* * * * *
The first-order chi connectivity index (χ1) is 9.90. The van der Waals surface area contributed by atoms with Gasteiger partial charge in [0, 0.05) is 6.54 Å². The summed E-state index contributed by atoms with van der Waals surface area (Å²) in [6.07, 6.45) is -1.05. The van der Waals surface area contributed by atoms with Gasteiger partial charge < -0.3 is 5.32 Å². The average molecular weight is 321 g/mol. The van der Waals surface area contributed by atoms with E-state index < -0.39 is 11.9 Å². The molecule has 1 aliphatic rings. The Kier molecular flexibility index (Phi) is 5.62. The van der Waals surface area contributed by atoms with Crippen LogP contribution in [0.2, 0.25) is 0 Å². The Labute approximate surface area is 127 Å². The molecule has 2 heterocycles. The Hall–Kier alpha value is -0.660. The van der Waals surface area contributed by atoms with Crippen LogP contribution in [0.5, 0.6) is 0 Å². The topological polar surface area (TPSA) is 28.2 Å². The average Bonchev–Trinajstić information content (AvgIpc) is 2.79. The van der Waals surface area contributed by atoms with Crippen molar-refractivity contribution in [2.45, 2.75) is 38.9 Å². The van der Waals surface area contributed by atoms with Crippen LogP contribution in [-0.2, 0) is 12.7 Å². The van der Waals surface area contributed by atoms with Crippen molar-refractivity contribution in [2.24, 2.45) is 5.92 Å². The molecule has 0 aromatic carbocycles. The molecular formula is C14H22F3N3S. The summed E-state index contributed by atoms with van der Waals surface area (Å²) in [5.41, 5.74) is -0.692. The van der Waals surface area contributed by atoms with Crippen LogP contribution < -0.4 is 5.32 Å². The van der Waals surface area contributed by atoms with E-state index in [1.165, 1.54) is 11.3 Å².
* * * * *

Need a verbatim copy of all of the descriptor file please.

The first-order chi connectivity index (χ1) is 9.90. The van der Waals surface area contributed by atoms with Gasteiger partial charge in [0, 0.05) is 6.54 Å². The summed E-state index contributed by atoms with van der Waals surface area (Å²) in [6.07, 6.45) is -1.05. The van der Waals surface area contributed by atoms with Gasteiger partial charge < -0.3 is 5.32 Å². The average molecular weight is 321 g/mol. The van der Waals surface area contributed by atoms with E-state index < -0.39 is 11.9 Å². The molecule has 1 aliphatic rings. The Kier molecular flexibility index (Phi) is 5.62. The van der Waals surface area contributed by atoms with Crippen LogP contribution in [0.2, 0.25) is 0 Å². The Labute approximate surface area is 127 Å². The molecule has 2 heterocycles. The Hall–Kier alpha value is -0.660. The van der Waals surface area contributed by atoms with Crippen LogP contribution in [0.5, 0.6) is 0 Å². The topological polar surface area (TPSA) is 28.2 Å². The average Bonchev–Trinajstić information content (AvgIpc) is 2.79. The van der Waals surface area contributed by atoms with Crippen molar-refractivity contribution in [2.45, 2.75) is 38.9 Å². The van der Waals surface area contributed by atoms with Crippen LogP contribution in [-0.2, 0) is 12.7 Å². The van der Waals surface area contributed by atoms with Crippen molar-refractivity contribution in [2.24, 2.45) is 5.92 Å². The molecule has 0 aromatic carbocycles. The molecular formula is C14H22F3N3S. The summed E-state index contributed by atoms with van der Waals surface area (Å²) in [5.41, 5.74) is -0.692. The van der Waals surface area contributed by atoms with Crippen LogP contribution < -0.4 is 5.32 Å². The van der Waals surface area contributed by atoms with E-state index in [1.165, 1.54) is 11.3 Å².